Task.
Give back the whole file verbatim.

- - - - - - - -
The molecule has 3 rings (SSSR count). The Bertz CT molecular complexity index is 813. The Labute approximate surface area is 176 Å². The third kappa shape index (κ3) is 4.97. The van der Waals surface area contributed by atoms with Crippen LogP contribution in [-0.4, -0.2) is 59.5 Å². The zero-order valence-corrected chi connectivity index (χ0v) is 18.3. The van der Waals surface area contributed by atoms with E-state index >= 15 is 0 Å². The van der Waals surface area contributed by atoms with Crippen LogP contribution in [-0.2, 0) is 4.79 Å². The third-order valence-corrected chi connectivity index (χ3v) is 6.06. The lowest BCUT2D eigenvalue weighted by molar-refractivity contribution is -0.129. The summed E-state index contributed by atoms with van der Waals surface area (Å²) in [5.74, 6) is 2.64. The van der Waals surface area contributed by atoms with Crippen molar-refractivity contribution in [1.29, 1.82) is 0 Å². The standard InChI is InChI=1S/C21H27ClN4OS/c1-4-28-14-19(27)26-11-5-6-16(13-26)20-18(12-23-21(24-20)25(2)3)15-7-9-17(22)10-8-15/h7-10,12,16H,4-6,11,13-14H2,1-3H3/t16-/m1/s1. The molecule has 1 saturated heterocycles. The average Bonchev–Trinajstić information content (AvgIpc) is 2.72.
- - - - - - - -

The molecule has 3 rings (SSSR count). The Bertz CT molecular complexity index is 813. The Labute approximate surface area is 176 Å². The third kappa shape index (κ3) is 4.97. The van der Waals surface area contributed by atoms with Crippen LogP contribution in [-0.4, -0.2) is 59.5 Å². The zero-order valence-corrected chi connectivity index (χ0v) is 18.3. The van der Waals surface area contributed by atoms with E-state index >= 15 is 0 Å². The van der Waals surface area contributed by atoms with Crippen LogP contribution in [-0.2, 0) is 4.79 Å². The third-order valence-corrected chi connectivity index (χ3v) is 6.06. The lowest BCUT2D eigenvalue weighted by molar-refractivity contribution is -0.129. The summed E-state index contributed by atoms with van der Waals surface area (Å²) in [5.74, 6) is 2.64. The van der Waals surface area contributed by atoms with Crippen molar-refractivity contribution in [1.29, 1.82) is 0 Å². The standard InChI is InChI=1S/C21H27ClN4OS/c1-4-28-14-19(27)26-11-5-6-16(13-26)20-18(12-23-21(24-20)25(2)3)15-7-9-17(22)10-8-15/h7-10,12,16H,4-6,11,13-14H2,1-3H3/t16-/m1/s1. The molecule has 1 saturated heterocycles. The average Bonchev–Trinajstić information content (AvgIpc) is 2.72.